1. Meaning of Name: There are two main schools of thought. Green argues that the name is “etymologically related to ‘star’”. In this she is supported by Mackillop, who translates the name as “divine star”. Olmsted, on the other hand, argues for the meaning “the heifer”.1
4. Interpretatio Romana: Diana in at least one inscription. Eoghain mac Cuaig, an internet scholar, notes a resemblance of her iconography to that of Hygeia. Olmsted and Green both note that she is in a divine couple with the Celtic Apollo, usually by the name Grannus, or Apollo Grannus.2
5. Irish Equivalent: Boann.3
6. Indo-European Equivalent: Gwouwinda, the Indo-European Cattle and Motherhood Goddess.4
7. Realm: Mostly Andernadâ, Underworld Goddess, as the moon, she is Ueronadâ in that aspect.
8. Iconography: Olmsted describes her iconography as cow or cattle, serpent, and patera. Green describes it slightly differently: diadem, eggs, serpent, and springs. Some authorities also mention a star symbol in one inscription.5
9. Significance: Sironâ is the Goddess of the night sky, wells, serpents, and healing. If we can reason from her identification with Diana and from Daragh Smyth’s association of the Irish Boann with the moon, then she is also the Moon Goddess, with associations with time, tides, and the calendar.6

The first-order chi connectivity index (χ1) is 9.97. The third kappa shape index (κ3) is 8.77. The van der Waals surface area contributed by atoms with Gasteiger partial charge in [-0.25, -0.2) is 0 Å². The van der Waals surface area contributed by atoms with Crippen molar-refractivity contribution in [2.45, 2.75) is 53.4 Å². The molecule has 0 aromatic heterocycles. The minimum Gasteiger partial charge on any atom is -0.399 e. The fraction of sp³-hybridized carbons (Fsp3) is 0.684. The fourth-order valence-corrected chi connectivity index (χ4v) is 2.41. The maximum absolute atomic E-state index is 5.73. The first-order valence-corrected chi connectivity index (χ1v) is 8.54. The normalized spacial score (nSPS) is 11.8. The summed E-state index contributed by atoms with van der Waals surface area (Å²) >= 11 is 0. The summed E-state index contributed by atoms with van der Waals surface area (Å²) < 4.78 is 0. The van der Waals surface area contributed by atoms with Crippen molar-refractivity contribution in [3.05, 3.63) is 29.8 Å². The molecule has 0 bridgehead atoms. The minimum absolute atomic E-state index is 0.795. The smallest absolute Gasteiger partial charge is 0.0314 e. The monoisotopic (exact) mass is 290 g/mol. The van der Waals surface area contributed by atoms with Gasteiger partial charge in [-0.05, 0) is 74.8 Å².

1. Green, Dictionary, p. 191; Mackillop, p. 347; Olmsted, Gods of the Celts and Indo-Europeans, p. 356
    2. Pronunciation: Sir-AWN-aa, the “s” may have been a “ts” “st” or hard “th” sound, depending on which scholars one asks.
    3. Other Names and Epithets: Green mentions that the name may be spelled Tsirona and Sarana. Olmsted mentions Bovinda, Bovovinda, Borvoboendoa, Borvobovindona, Damona, Matuberginnis, and Đirona as bymanes. Mackillop mentions Divona.[2. Green, Dictionary, p. 192; Olmsted, Gods of the Celts and Indo-Europeans, pp. 353-357; Mackillop, p. 347
  2. Epigraphik-Datenbank,; Eoghain mac Cuaig, Đironae: á Đirona, on the Deo Mercurio website,; Green, Dictionary, p. 191; Olmsted, Gods of the Celts and Indo-Europeans, p. 356
  3. Olmsted, Gods of the Celts and Indo-Europeans, p. 354
  4. Serith, Deep Acenstors, pp. 67-69
  5. Olmsted, Gods of the Celts and Indo-Europeans, pp. 354-357; Green, Dictionary, pp. 191-192
  6. Daragh Smyth, Guide to Irish Mythology, pp. 22-23

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